MANDEVILLE — Minister of Education, Hon Andrew Holness, has asked school administrators to move quickly, with the help of the police, whenever they detect the formation of gangs within their schools.
“Any form of association, any form of grouping that has an anti-social effect, is to be treated as a gang in the school,” Mr. Holness told a memorial service on Friday June 3 at the Cross Keys High School, Manchester, for 16-year-old Haig Williams, who was slain at the school, recently.
Mr. Holness warned school administrators not to wait until the gangs become rooted in their schools.
“The moment you see signs of any groups emerging that display any form of anti-social behaviour, notify the police,” the Minister said.
He noted that the Ministry of Education has put in place policy guidelines, to assist schools dealing with gangs.
“We know the crippling effects that gang activities are having in some of our schools. We have been working closely with the police in addressing gang activities,” the Minister said.
“Point out those members to the police, work with the police in implementing diversionary tactics, have the police sit them down and, if you have to separate them by moving them from the class, use all the strategies at your disposal to ensure that those groupings with anti-social intent do not exist in your schools,” he urged the administrators.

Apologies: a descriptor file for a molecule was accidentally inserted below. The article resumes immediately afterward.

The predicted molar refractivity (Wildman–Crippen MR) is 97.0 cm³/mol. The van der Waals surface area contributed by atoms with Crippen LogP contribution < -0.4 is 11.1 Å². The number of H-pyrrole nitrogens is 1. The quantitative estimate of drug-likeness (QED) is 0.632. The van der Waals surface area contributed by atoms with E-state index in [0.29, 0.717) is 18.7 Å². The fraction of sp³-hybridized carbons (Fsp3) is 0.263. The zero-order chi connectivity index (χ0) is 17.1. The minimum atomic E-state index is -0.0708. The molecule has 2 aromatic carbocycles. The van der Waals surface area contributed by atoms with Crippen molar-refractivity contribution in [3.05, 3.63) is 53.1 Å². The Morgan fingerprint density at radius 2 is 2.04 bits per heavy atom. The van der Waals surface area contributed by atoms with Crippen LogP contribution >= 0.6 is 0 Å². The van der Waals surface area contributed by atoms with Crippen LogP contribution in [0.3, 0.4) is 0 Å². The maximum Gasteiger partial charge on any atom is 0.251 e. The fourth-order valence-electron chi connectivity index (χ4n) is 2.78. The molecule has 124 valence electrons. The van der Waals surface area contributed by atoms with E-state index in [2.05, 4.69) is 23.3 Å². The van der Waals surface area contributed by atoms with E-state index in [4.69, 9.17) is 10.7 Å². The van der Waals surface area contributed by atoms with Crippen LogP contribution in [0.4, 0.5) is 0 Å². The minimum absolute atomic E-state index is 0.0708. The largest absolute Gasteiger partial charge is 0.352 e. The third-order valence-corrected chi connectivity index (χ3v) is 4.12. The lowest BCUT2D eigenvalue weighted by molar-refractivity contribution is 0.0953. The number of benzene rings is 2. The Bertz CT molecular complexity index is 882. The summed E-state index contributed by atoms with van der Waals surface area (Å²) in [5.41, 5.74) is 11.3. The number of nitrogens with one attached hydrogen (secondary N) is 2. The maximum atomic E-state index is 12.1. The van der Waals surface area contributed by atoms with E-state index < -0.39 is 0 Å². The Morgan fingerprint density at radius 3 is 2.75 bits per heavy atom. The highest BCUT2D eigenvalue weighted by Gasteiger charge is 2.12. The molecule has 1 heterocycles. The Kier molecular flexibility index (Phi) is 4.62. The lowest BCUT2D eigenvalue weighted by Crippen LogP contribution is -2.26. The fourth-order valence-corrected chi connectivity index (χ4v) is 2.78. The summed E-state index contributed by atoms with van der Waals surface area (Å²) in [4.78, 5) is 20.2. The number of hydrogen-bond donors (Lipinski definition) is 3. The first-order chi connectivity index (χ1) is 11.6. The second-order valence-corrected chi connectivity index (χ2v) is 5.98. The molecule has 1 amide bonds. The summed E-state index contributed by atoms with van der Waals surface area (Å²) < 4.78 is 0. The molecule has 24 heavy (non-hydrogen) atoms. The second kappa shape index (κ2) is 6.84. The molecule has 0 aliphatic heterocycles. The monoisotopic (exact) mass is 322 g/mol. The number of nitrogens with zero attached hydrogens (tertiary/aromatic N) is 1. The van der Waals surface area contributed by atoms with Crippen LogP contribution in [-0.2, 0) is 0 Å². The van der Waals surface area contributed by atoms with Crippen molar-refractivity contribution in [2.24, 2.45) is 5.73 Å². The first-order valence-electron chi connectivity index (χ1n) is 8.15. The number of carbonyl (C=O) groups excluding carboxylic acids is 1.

The Minister also reminded the students that there was little to prevent them from becoming leaders in the future, once they are focused.
“You are the future of this country. This is the institution that is going to help you to fulfill the promise. So, there is no write-off of any student, regardless of where you come from,” he assured them.
After meeting with the leadership of the institution, teachers and other member of staff, Mr. Holness told JIS News that the school has seen improvements in major examinations, and that his ministry, through the security in school initiative, will see how best to support it in dealing with students who need more than normal intervention.
“We will be looking at how we can support the school in dealing with those students who, clearly, would require greater support than normal,” he told JIS News.
“There needs to be greater work with the community. Community support is critical for any school, so part of the things that we have asked for is the rebuilding of the stakeholder relationship with the police, with the communities and with the parents,” he said.
By GARFIELD L. ANGUS, JIS Reporter